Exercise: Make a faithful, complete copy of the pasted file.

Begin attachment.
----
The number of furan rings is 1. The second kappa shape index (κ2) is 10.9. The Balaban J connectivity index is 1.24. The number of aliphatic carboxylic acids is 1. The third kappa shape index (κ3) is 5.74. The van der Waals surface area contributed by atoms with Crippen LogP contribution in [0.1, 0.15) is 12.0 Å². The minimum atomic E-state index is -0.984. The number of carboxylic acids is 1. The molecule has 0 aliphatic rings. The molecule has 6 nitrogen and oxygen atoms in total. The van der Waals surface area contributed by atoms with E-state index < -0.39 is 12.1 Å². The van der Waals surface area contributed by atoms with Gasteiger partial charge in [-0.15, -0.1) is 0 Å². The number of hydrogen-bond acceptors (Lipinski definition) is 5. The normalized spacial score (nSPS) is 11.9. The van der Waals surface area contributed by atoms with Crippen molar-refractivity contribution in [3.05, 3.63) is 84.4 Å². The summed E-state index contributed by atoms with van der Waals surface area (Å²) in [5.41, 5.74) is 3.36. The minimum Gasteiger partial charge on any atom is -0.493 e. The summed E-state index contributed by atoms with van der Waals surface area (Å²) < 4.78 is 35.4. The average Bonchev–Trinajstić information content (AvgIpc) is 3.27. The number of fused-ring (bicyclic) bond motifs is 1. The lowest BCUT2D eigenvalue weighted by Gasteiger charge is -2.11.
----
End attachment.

The number of furan rings is 1. The second kappa shape index (κ2) is 10.9. The Balaban J connectivity index is 1.24. The number of aliphatic carboxylic acids is 1. The third kappa shape index (κ3) is 5.74. The van der Waals surface area contributed by atoms with Crippen LogP contribution in [0.1, 0.15) is 12.0 Å². The minimum atomic E-state index is -0.984. The number of carboxylic acids is 1. The molecule has 0 aliphatic rings. The molecule has 6 nitrogen and oxygen atoms in total. The van der Waals surface area contributed by atoms with E-state index < -0.39 is 12.1 Å². The van der Waals surface area contributed by atoms with Gasteiger partial charge in [-0.15, -0.1) is 0 Å². The number of hydrogen-bond acceptors (Lipinski definition) is 5. The normalized spacial score (nSPS) is 11.9. The van der Waals surface area contributed by atoms with Crippen molar-refractivity contribution in [3.05, 3.63) is 84.4 Å². The summed E-state index contributed by atoms with van der Waals surface area (Å²) in [5.41, 5.74) is 3.36. The minimum Gasteiger partial charge on any atom is -0.493 e. The summed E-state index contributed by atoms with van der Waals surface area (Å²) < 4.78 is 35.4. The average Bonchev–Trinajstić information content (AvgIpc) is 3.27. The number of fused-ring (bicyclic) bond motifs is 1. The lowest BCUT2D eigenvalue weighted by Gasteiger charge is -2.11.